The last of Hindi cinema’s illustrious singer-actresses, Suraiya set a tradition that remains unrivalled and that largely ended with her reign at the top. Her acting style was a charming blend of dialogues and gestures, and was strongly reminiscent of the Muslim feudal era.
Born in Lahore (now in Pakistan), Suraiya Jamal Sheikh began her career as a child artiste in Taj Mahal. Her musical talent was discovered by composer Naushad Ali, who got the 13-year-old to sing Panchhi jaa peechhe raha hain bachpan in the film Sharada. Her songs in such subsequent films as Sanjog and Station Master won critical acclaim. But it was the success of Hamari Baat that established her as a singer-actress.
Suraiya’s style was best suited to feudal melodramas and historicals, and she excelled in such films as Mirza Ghalib and Phool. In 1946 Mehboob Khan’s Anmol Ghadi was released, in which she held her own against Melody Queen Noorjehan. Impressed with her rich emotive voice, K.L. Saigal recommended Suraiya as a co-star for Tadbir. She did two more films with Saigal after that, Omar Khayyam and Parwana.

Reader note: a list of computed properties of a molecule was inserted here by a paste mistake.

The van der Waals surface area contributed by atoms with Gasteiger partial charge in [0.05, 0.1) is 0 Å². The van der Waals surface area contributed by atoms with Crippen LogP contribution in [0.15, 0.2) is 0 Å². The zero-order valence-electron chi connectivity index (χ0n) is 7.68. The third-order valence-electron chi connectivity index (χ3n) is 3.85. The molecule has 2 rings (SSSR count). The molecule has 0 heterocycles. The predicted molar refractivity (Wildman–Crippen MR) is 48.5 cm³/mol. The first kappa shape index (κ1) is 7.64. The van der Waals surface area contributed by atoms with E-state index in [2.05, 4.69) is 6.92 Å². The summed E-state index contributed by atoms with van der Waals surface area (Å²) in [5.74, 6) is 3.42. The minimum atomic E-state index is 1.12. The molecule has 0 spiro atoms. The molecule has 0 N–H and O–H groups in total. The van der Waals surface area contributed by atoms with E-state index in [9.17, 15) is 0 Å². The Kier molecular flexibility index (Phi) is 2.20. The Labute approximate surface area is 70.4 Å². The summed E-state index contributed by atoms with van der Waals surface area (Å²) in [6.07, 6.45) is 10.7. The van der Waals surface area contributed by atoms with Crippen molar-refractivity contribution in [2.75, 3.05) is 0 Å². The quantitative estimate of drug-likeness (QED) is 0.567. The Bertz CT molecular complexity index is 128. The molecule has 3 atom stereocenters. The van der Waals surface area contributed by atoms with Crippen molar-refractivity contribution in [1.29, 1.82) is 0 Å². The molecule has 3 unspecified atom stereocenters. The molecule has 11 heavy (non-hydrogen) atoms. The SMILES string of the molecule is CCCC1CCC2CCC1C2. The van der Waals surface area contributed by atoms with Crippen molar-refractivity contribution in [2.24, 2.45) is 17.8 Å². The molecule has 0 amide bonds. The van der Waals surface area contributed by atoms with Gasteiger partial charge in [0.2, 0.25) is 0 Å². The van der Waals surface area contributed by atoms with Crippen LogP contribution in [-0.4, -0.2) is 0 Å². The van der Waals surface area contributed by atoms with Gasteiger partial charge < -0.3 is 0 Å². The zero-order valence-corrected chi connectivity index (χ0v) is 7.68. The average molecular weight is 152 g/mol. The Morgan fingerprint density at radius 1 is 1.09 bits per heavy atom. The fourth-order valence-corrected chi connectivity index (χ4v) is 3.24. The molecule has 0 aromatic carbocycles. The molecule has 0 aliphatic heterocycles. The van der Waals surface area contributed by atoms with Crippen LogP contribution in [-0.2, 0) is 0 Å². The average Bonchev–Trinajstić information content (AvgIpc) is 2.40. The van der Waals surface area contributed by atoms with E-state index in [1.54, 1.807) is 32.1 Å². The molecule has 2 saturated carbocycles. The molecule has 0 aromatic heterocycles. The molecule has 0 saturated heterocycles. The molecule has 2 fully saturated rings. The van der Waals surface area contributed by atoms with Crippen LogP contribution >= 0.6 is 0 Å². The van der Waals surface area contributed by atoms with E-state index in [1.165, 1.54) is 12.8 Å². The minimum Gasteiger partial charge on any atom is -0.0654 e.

Suraiya’s career reached its peak in the late 1940s with a string of success such as Pyar Ki Jeet, Dillagi, and Badi Bahen. These films featured some of her most enduring songs: Who paas rahen ya door rahen, Tu mera chand main teri chandni, Tere naino ne chori kiya, and O door jaanewale. These years also saw Suraiya form a popular romantic team with Dev Anand; the two starred together in Jeet, Do Sitare, Afsar, Nili, Vidya, Sanam and Shair.
In 1954, Suraiya gave a memorable performance in Sohrab Modi’s Mirza Ghalib. The film also saw her render the classics Dil-e-nadaan tujhe hua kya hai, and Yeh na thi hamari kismat. She retired from films in the early 1960s, settling down to a solitary life in Mumbai – (Source :- Encyclopaedia of Hindi Cinema)